What is the difference between being listed in the National Register of Historic Places (NRHP), the State Register of Cultural Properties (SRCP) and being locally designated (e.g. a City of Albuquerque Landmark)? 

Local listing provides the strongest type of protection for historic buildings as physical construction work must first be approved by the local preservation commission (often called a “Certificate of Appropriateness” or “Building Permit Review”) before a building permit is issued.  Listing in both the NRHP & SRCP provides recognition of properties but private property owners are not required to preserve properties unless receiving a grant or financial incentives like the tax credit.  See below for further information if public funding is involved.

Do we have the legal right to tell people what to do with privately owned buildings?

The Supreme Court has upheld the constitutionality of design review. The State of New Mexico’s state-enabling legislation permits municipalities and counties the capacity to establish their own preservation ordinances. 

What must be included in the preservation ordinance in order to be qualified to apply to become a CLG?

See Section 10 of NMAC 4.10.10 “Requirements for Local Legislation” for the Certified Local Government Program.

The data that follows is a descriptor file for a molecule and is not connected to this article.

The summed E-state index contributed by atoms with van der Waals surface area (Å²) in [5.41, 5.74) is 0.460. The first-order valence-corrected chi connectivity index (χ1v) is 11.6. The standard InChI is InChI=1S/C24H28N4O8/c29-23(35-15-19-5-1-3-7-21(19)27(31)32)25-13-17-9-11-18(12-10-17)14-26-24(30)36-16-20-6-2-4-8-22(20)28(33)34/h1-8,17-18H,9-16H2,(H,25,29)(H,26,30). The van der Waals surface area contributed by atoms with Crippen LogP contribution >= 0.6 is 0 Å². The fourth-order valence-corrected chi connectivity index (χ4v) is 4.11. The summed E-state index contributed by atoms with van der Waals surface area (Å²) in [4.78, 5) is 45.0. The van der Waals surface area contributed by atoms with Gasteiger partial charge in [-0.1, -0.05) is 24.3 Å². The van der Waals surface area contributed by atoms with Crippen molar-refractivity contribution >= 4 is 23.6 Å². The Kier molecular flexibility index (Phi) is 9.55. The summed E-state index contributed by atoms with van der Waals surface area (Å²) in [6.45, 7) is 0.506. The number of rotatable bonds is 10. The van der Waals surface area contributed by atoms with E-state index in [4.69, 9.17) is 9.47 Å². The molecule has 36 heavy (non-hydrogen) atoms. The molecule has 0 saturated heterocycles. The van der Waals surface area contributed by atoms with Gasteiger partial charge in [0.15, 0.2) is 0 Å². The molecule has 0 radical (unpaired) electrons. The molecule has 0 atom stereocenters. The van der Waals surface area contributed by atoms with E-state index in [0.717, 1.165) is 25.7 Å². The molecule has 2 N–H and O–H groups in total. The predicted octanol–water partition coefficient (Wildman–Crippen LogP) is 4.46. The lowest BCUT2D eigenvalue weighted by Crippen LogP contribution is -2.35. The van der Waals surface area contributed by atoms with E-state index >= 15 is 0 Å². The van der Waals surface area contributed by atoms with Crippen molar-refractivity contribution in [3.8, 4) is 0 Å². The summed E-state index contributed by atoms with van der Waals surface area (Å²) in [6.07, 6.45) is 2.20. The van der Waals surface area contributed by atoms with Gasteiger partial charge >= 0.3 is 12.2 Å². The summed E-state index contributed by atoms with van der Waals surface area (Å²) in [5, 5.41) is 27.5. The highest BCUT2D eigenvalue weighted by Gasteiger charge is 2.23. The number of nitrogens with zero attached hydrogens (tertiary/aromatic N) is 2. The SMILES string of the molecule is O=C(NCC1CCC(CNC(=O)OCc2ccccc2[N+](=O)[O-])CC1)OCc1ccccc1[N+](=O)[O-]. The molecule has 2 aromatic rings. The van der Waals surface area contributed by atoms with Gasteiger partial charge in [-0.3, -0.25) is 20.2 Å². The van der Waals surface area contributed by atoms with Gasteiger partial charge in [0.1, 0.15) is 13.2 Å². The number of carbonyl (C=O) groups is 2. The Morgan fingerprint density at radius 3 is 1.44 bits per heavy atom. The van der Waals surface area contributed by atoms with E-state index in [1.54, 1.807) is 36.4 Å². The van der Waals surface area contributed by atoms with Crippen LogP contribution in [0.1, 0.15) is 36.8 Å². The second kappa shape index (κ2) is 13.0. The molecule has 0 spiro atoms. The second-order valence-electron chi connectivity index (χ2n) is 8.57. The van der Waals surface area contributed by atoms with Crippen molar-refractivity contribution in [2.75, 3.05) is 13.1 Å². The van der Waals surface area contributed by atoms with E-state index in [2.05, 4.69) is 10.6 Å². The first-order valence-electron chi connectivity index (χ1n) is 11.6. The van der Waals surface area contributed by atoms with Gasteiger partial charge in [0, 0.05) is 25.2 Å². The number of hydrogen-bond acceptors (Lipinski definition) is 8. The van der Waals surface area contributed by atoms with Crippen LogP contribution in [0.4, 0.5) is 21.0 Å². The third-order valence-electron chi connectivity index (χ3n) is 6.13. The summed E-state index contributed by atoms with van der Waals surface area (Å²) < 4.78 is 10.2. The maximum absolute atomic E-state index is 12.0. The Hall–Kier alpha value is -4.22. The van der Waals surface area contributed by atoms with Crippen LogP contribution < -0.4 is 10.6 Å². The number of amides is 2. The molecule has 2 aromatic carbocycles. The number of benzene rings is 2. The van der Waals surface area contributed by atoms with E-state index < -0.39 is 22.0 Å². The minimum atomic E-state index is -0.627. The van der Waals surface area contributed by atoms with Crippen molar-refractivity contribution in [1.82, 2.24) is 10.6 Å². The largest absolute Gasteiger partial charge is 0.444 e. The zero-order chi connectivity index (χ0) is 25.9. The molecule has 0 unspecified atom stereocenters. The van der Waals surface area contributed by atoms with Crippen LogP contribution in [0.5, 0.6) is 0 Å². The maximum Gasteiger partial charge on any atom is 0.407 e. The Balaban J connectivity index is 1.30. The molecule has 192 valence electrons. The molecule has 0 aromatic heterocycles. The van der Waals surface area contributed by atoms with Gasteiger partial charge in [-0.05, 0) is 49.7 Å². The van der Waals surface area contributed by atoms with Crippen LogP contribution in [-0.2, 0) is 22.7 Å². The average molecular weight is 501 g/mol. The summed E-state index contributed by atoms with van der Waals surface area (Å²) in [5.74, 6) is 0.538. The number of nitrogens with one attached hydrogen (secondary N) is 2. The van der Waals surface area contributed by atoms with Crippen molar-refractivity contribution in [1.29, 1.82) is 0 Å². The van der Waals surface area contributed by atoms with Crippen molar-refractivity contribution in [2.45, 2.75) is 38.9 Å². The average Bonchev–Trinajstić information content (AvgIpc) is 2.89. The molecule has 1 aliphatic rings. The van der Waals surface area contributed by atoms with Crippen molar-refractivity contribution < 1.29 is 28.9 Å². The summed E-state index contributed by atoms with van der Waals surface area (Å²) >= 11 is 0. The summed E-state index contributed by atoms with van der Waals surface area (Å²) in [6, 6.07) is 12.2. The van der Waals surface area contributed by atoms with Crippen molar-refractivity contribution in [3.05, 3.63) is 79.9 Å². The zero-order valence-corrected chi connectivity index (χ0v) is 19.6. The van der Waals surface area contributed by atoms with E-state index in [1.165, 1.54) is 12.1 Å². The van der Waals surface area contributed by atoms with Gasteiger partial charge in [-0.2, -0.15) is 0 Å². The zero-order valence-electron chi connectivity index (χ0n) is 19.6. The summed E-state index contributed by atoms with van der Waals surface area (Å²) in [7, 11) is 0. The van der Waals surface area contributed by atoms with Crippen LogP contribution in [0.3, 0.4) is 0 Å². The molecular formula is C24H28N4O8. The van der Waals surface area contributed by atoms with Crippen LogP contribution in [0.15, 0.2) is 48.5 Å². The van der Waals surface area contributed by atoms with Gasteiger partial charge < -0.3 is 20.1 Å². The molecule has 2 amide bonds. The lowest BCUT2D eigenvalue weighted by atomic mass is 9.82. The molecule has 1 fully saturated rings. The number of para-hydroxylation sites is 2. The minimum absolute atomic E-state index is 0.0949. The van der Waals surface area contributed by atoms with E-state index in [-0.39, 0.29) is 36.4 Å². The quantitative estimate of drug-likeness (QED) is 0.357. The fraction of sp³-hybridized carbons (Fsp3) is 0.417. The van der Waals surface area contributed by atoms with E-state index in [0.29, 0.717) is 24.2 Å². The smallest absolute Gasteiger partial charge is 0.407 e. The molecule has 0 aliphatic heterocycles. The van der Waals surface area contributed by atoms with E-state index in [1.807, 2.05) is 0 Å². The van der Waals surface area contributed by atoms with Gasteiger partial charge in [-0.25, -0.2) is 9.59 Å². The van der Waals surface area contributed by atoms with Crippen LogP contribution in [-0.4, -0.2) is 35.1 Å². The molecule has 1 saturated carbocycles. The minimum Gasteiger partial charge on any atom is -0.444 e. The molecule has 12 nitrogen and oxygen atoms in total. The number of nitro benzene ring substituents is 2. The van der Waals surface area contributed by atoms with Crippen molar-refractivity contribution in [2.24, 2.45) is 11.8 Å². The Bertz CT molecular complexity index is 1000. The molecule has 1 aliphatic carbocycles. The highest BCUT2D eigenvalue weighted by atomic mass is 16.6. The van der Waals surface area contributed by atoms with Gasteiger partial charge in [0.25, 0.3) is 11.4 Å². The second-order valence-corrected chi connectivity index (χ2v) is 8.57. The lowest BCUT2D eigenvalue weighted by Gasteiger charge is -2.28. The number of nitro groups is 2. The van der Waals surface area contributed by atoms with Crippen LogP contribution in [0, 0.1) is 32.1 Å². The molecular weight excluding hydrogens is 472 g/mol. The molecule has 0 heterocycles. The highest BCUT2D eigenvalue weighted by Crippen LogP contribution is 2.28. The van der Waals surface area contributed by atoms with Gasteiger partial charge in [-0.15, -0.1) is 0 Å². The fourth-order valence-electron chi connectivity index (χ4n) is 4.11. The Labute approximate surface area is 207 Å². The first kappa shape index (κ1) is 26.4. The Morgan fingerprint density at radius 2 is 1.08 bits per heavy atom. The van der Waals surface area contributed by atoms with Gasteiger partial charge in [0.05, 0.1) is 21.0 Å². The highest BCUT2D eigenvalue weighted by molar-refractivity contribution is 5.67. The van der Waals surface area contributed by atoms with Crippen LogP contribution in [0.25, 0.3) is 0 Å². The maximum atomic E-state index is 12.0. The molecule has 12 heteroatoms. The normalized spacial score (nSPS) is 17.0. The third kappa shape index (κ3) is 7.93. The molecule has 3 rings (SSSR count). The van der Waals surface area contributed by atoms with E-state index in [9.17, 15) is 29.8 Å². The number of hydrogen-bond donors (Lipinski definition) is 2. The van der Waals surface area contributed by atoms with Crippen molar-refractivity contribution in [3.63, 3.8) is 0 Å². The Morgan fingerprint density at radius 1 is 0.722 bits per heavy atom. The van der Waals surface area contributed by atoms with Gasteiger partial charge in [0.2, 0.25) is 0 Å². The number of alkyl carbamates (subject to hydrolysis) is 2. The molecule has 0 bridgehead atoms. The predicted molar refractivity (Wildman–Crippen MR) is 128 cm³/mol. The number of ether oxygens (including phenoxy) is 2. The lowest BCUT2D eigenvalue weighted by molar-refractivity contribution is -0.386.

What are the requirements for the establishment of the preservation commission?

See Section 11 of NMAC 4.10.10 "Minimum Requirements and Duties of HIstoric Preservation Review Commissions" for the CLG Program.

What if my community is using public funding in a project that affects historic properties?

See section 18-8-7 of the New Mexico Prehistoric and Historic Sites Act that pertains to Section 7 review and the use of public funding and its effects on historic properties.  The community should consult with HPD as early as possible in the project planning and before any work begins.

What if my community has a project that is funded by federal funding or requires a federal permit or license? 

Section 106 of the National Historic Preservation Act requires federal agencies to consider their effects on historic properties.  

How does a community become a CLG?

Once a preservation ordinance and preservation commission have been established meeting the requirements outlined above a community may request certification, in writing, to HPD.  The application for certification should include a copy of the preservation ordinance, a list of commission members, commission members’ resumes, how the commission will be staffed, a draft Certification Agreement, a CLG checklist, a Request for Certification, and list/maps of designated historic properties.  Once HPD reviews the application and finds it complete and that it complies with program requirements the application will be sent to the National Park Service for their review and certification. 

Can a community remove its CLG status or have its CLG status removed? 

Yes.  A CLG may request decertification in writing at any time.  HPD also reserves the right to decertify a CLG that is not meeting the requirements outlined in its CLG Certification Agreement.

Further questions?

Please contact the CLG Coordinator, Karla McWilliams at 505-827-4451 or